At the senate meeting on Thursday, healthier food options on campus were debated in order to accommodate students who have dietary restrictions, such as vegans, vegetarians and those with certain religious values.
The senate voted on the ability to have Fleet Farming open farms on campus, which will provide the goods to Aramark in order to have the food needed to feed those students with dietary restrictions.
Fleet Farms grow foods that don’t include pesticides and fertilizers to maintain an organic growth. The growth of the food also is located within five miles of the place that it is sold and consumed therefore eliminating the amount of emissions and fossil fuels used.
With Fleet Farms students will be able to maintain their healthy eating lifestyle while also doing a service to the environment.
Currently, the university has limited food options for students with dietary restrictions, vegans, vegetarians and those who limit what they can eat due to religious values.
“This is not affecting any student negatively,” said Camila Murphy, a senator for the College of Medicine. “What we’re promoting here is that we’re supporting students that because of their religion, that because of their dietary restrictions or because of some illness that they have, we’re supporting them.”
Chandra Kethi-Reddy, senator for the College of Arts and Humanities, spoke on behalf of these students to defend this bill that was proposed by Emilia Kosonen, activism director for the Body of Animal Rights Campaign.
At the previous senate meeting, Kethi-Reddy addressed the main problems with not having healthier meal options for students.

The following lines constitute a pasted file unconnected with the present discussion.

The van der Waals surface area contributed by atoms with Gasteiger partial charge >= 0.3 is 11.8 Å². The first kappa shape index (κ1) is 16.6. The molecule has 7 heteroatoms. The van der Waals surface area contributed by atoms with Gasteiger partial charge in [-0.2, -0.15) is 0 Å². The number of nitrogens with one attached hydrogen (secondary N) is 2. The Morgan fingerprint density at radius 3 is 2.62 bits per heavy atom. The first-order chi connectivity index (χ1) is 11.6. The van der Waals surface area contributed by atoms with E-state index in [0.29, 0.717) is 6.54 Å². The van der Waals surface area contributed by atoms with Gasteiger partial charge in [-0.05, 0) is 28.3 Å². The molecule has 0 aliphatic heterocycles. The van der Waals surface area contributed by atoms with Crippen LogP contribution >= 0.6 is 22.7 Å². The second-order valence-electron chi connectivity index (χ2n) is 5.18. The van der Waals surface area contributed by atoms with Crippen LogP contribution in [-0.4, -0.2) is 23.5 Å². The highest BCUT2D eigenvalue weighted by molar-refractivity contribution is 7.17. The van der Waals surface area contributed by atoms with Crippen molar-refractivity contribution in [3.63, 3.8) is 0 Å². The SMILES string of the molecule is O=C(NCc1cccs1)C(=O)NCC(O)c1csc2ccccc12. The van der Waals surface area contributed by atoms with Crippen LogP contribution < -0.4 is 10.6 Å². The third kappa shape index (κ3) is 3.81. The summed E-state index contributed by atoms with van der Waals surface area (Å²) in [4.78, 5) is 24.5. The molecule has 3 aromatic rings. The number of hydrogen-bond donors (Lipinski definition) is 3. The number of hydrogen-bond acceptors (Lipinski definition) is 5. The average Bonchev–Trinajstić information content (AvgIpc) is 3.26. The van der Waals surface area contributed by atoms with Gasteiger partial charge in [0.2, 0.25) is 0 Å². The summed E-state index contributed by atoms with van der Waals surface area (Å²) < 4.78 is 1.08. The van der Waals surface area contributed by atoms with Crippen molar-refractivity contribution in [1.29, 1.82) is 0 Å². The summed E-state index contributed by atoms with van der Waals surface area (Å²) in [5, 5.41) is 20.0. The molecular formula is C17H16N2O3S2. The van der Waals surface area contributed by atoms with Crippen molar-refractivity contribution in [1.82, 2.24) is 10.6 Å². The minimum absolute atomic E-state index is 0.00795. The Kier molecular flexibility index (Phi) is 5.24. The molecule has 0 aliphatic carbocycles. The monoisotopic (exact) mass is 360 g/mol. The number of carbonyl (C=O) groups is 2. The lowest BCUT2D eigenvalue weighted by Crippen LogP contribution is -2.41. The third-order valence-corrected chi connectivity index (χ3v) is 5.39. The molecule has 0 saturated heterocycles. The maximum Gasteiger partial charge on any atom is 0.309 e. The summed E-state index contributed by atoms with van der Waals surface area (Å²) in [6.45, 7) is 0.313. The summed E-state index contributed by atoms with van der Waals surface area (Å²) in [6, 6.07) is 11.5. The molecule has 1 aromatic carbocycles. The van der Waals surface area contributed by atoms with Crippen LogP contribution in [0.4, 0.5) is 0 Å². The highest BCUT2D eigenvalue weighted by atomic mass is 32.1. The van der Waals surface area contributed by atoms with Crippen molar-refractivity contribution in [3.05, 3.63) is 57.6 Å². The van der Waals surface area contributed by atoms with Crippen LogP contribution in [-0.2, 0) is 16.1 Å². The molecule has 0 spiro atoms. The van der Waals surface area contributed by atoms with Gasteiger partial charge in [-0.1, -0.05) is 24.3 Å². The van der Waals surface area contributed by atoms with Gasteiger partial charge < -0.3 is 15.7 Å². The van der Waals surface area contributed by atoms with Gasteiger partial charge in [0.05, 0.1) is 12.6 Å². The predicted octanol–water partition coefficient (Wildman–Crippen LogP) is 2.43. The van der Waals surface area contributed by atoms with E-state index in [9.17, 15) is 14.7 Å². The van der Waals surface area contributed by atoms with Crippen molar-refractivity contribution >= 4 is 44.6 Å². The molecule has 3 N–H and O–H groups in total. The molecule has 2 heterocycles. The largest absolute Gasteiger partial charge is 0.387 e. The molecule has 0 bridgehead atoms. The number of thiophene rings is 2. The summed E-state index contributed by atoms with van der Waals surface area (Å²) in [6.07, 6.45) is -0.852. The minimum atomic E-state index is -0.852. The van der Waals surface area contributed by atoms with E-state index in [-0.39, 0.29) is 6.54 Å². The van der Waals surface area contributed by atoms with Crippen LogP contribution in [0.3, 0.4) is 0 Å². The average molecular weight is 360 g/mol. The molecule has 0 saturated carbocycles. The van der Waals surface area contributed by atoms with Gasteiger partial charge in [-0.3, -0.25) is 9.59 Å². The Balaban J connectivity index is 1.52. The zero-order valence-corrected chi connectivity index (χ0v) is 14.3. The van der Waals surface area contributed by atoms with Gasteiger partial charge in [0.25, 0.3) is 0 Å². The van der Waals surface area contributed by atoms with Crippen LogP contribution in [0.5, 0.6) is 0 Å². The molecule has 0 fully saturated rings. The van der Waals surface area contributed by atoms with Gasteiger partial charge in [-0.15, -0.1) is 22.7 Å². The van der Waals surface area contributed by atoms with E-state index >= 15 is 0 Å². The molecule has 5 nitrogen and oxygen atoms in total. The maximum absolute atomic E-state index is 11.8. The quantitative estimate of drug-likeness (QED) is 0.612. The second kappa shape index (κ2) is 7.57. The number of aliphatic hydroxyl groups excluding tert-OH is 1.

“If you take care of the basic needs of students, they will do extraordinary things,” Kethi-Reddy said about their performance in the classroom and other activities.
Kethi-Reddy plans on notifying Aramark of a media event she will host where media outlets from the university, city and state will be invited to in order to spread the awareness, get their attention and have a talk with them on ways to solve the problem Kethi-Reddy said.
The target audience are the students who regularly come to UCF’s main campus. Of these students, many are freshmen who live on campus and have purchased meal plans.
“I think it’s fantastic that they’re coming up with other ideas for these freshmen who have no other options and either can’t afford to cook for themselves or they can’t cook a reasonable meal out of a microwave,” said Sierra Scott, a senator for the College of Health and Public Affairs.
A study provided by SGA showed that 49.3 percent of students have dietary restrictions and 73 percent of students believe that UCF dining halls don’t provide enough variety to accommodate the dietary restrictions. This study was compiled by the Student Body Advocacy Committee of SGA during the first two months of the semester.
“How can we claim that inclusion is one of our core principles if we don’t even include 49 percent of students in our consideration of what food is available to the students who live here and who eat here and who traffic this campus,” Kethi-Reddy said.
The university has a collective impact strategic plan where five key elements are laid out to support a 20-year goal for UCF.
According to these key elements, a goal is to “make UCF a magnet for the best and brightest talent across the nation and globe.”
The senate voted 40-0-0 in favor.